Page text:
Christina Milanowski wrote a great article on the social media and tech terms we all use and their proper spellings and citations last Thursday. Check out "A Social Media Grammar Lesson: 24 Tech Terms You Can't Live Without."
To celebrate, here are some of my favorite grammar tips from Bibliophilic Blather's Editing for Grammarphobes days.
When used as a verb, “affect” means to influence, according to The Associate Press Stylebook and Briefing on Media Law. "Effect"means to cause. Used as a noun, “effect” means result.
The weather affects traffic patterns.
The new mayor will effect many changes in the city.
He did not realize the effect his actions would have upon others.
This word does not exist. Period. Always use regardless.
Where Does the Apostrophe Go?
I apologize for sounding harsh, but there have been way too many misplaced apostrophes when writing about decades. From television to billboards to even print journalism, people all around the country have been exposed to it for so long, the wrong way has become commonplace.
Why are these incorrect?
The rule is to use an apostrophe to indicate numerals that are left out and add an “s” to show the plural, according to The Chicago Manual of Style and The Associated Press Stylebook.
I do not know where the “apostrophe s” came from. Traditionally, it is used to indicate possession and makes no sense here. A decade cannot have anything.
The correct way would be the following.
‘90s (with the apostrophe inserted to replace of the missing “19” of 1990)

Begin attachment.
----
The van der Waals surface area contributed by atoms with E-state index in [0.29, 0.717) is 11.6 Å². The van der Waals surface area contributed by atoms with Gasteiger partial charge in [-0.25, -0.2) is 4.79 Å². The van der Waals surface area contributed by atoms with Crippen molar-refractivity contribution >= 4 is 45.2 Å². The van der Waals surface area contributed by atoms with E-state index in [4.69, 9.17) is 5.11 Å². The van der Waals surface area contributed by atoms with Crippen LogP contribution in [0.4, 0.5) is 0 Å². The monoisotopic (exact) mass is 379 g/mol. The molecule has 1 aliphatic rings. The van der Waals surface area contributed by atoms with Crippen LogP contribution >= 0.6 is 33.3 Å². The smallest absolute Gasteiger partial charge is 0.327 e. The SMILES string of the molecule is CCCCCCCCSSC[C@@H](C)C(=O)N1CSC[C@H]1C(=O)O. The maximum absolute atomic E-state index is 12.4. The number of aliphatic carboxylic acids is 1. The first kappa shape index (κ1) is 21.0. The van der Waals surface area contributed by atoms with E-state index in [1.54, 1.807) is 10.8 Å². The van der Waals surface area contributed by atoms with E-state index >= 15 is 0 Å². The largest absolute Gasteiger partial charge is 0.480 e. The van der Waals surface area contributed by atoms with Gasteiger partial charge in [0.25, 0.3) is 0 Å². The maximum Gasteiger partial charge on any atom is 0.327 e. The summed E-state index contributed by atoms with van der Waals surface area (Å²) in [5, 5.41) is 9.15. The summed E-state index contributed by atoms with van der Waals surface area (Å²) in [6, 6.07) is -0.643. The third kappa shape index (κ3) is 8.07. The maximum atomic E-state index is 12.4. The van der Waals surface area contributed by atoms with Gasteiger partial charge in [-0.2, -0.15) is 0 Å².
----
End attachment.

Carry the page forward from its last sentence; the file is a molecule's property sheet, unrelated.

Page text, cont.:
A list of 25 Most Commonly Misspelled Words
canceled (Makes sense.)
canceling (I can see that.)
cancellation (WHAT? Why the double “L” all of a sudden?)
bologna (Why is this the proper spelling for the lunch meat and why is it pronounced bah-loan-ee?)
Phoebe (How can this word possibly be pronounced fee-bee?)
Cutting the Fat
Advanced planning: Planning by its very nature occurs in advance.
Bald-headed: Bald means to have little or no hair on the scalp, so no need to add the extra word.
Commute back and forth: If you are not going to and from something, I don’t think you are commuting.
Descend down: Since “descend” means to move down from a higher level, just use the verb.
Entirely eliminate: Eliminate means to eradicate something. The adverb is unnecessary.
Source: "200 Common Redundancies" by Richard Nordquist, http://grammar.about.com/od/words/a/redundancies.htm.
What is your favorite grammar tip or pet peeve?